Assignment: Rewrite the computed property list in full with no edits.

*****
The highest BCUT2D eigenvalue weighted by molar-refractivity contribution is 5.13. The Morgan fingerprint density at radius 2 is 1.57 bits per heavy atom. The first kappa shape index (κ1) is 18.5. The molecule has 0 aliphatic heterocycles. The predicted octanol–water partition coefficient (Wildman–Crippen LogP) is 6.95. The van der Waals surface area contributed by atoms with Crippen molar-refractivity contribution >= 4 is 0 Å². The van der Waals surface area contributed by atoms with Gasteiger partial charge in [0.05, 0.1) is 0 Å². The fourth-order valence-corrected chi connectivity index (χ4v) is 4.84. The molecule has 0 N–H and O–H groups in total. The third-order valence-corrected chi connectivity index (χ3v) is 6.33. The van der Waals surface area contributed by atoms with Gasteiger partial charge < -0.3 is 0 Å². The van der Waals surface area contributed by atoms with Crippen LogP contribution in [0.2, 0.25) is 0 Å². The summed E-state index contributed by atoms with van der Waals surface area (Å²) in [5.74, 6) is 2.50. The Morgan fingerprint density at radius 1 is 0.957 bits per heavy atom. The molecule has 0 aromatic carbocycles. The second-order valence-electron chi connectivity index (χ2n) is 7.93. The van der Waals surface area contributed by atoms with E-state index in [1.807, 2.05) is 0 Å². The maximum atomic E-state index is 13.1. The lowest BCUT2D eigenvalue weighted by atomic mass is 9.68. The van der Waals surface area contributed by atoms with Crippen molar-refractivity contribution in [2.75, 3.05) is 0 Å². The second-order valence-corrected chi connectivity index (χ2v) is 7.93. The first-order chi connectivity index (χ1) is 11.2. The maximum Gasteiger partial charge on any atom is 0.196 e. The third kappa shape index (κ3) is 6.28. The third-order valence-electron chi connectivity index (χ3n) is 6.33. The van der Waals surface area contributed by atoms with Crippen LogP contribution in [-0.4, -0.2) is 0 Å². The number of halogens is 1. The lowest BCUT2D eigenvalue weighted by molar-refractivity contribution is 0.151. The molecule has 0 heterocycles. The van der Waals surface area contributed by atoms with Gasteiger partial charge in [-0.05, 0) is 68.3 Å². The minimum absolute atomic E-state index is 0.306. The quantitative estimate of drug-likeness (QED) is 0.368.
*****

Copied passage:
The highest BCUT2D eigenvalue weighted by molar-refractivity contribution is 5.13. The Morgan fingerprint density at radius 2 is 1.57 bits per heavy atom. The first kappa shape index (κ1) is 18.5. The molecule has 0 aliphatic heterocycles. The predicted octanol–water partition coefficient (Wildman–Crippen LogP) is 6.95. The van der Waals surface area contributed by atoms with Crippen molar-refractivity contribution >= 4 is 0 Å². The van der Waals surface area contributed by atoms with Gasteiger partial charge in [0.05, 0.1) is 0 Å². The fourth-order valence-corrected chi connectivity index (χ4v) is 4.84. The molecule has 0 N–H and O–H groups in total. The third-order valence-corrected chi connectivity index (χ3v) is 6.33. The van der Waals surface area contributed by atoms with Gasteiger partial charge < -0.3 is 0 Å². The van der Waals surface area contributed by atoms with Crippen LogP contribution in [0.2, 0.25) is 0 Å². The summed E-state index contributed by atoms with van der Waals surface area (Å²) in [5.74, 6) is 2.50. The Morgan fingerprint density at radius 1 is 0.957 bits per heavy atom. The molecule has 0 aromatic carbocycles. The second-order valence-electron chi connectivity index (χ2n) is 7.93. The van der Waals surface area contributed by atoms with E-state index in [1.807, 2.05) is 0 Å². The maximum atomic E-state index is 13.1. The lowest BCUT2D eigenvalue weighted by atomic mass is 9.68. The van der Waals surface area contributed by atoms with Crippen molar-refractivity contribution in [2.75, 3.05) is 0 Å². The second-order valence-corrected chi connectivity index (χ2v) is 7.93. The first-order chi connectivity index (χ1) is 11.2. The maximum Gasteiger partial charge on any atom is 0.196 e. The third kappa shape index (κ3) is 6.28. The third-order valence-electron chi connectivity index (χ3n) is 6.33. The van der Waals surface area contributed by atoms with Crippen LogP contribution in [-0.4, -0.2) is 0 Å². The number of halogens is 1. The lowest BCUT2D eigenvalue weighted by molar-refractivity contribution is 0.151. The molecule has 0 heterocycles. The van der Waals surface area contributed by atoms with Gasteiger partial charge in [-0.05, 0) is 68.3 Å². The minimum absolute atomic E-state index is 0.306. The quantitative estimate of drug-likeness (QED) is 0.368.